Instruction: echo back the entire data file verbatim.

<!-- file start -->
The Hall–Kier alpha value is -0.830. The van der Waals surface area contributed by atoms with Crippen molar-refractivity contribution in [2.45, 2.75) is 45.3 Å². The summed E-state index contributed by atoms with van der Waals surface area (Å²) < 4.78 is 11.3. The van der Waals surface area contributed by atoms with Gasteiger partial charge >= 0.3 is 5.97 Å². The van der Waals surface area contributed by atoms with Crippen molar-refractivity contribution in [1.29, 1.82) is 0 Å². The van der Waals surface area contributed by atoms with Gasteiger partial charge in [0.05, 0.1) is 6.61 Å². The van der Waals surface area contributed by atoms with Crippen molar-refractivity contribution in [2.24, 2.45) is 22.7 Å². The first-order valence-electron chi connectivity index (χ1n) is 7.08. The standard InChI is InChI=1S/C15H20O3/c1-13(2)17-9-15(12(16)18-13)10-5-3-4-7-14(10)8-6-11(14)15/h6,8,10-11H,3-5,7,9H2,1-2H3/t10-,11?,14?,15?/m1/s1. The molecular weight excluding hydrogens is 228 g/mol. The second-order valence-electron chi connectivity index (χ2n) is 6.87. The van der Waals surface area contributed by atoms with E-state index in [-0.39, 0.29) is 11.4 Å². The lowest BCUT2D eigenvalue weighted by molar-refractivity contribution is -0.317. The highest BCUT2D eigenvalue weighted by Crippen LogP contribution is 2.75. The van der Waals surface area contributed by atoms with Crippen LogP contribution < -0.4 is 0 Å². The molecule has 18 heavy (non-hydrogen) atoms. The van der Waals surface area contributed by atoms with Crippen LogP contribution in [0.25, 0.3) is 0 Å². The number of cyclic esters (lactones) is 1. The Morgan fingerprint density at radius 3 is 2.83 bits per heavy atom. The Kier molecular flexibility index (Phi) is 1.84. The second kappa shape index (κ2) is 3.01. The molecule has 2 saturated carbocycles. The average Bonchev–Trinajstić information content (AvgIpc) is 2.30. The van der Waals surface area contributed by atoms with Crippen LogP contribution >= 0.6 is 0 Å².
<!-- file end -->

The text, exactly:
The Hall–Kier alpha value is -0.830. The van der Waals surface area contributed by atoms with Crippen molar-refractivity contribution in [2.45, 2.75) is 45.3 Å². The summed E-state index contributed by atoms with van der Waals surface area (Å²) < 4.78 is 11.3. The van der Waals surface area contributed by atoms with Gasteiger partial charge >= 0.3 is 5.97 Å². The van der Waals surface area contributed by atoms with Crippen molar-refractivity contribution in [1.29, 1.82) is 0 Å². The van der Waals surface area contributed by atoms with Gasteiger partial charge in [0.05, 0.1) is 6.61 Å². The van der Waals surface area contributed by atoms with Crippen molar-refractivity contribution in [2.24, 2.45) is 22.7 Å². The first-order valence-electron chi connectivity index (χ1n) is 7.08. The standard InChI is InChI=1S/C15H20O3/c1-13(2)17-9-15(12(16)18-13)10-5-3-4-7-14(10)8-6-11(14)15/h6,8,10-11H,3-5,7,9H2,1-2H3/t10-,11?,14?,15?/m1/s1. The molecular weight excluding hydrogens is 228 g/mol. The second-order valence-electron chi connectivity index (χ2n) is 6.87. The van der Waals surface area contributed by atoms with E-state index in [-0.39, 0.29) is 11.4 Å². The lowest BCUT2D eigenvalue weighted by molar-refractivity contribution is -0.317. The highest BCUT2D eigenvalue weighted by Crippen LogP contribution is 2.75. The van der Waals surface area contributed by atoms with Crippen LogP contribution < -0.4 is 0 Å². The molecule has 18 heavy (non-hydrogen) atoms. The van der Waals surface area contributed by atoms with Crippen LogP contribution in [0.25, 0.3) is 0 Å². The number of cyclic esters (lactones) is 1. The Morgan fingerprint density at radius 3 is 2.83 bits per heavy atom. The Kier molecular flexibility index (Phi) is 1.84. The second kappa shape index (κ2) is 3.01. The molecule has 2 saturated carbocycles. The average Bonchev–Trinajstić information content (AvgIpc) is 2.30. The van der Waals surface area contributed by atoms with Crippen LogP contribution >= 0.6 is 0 Å².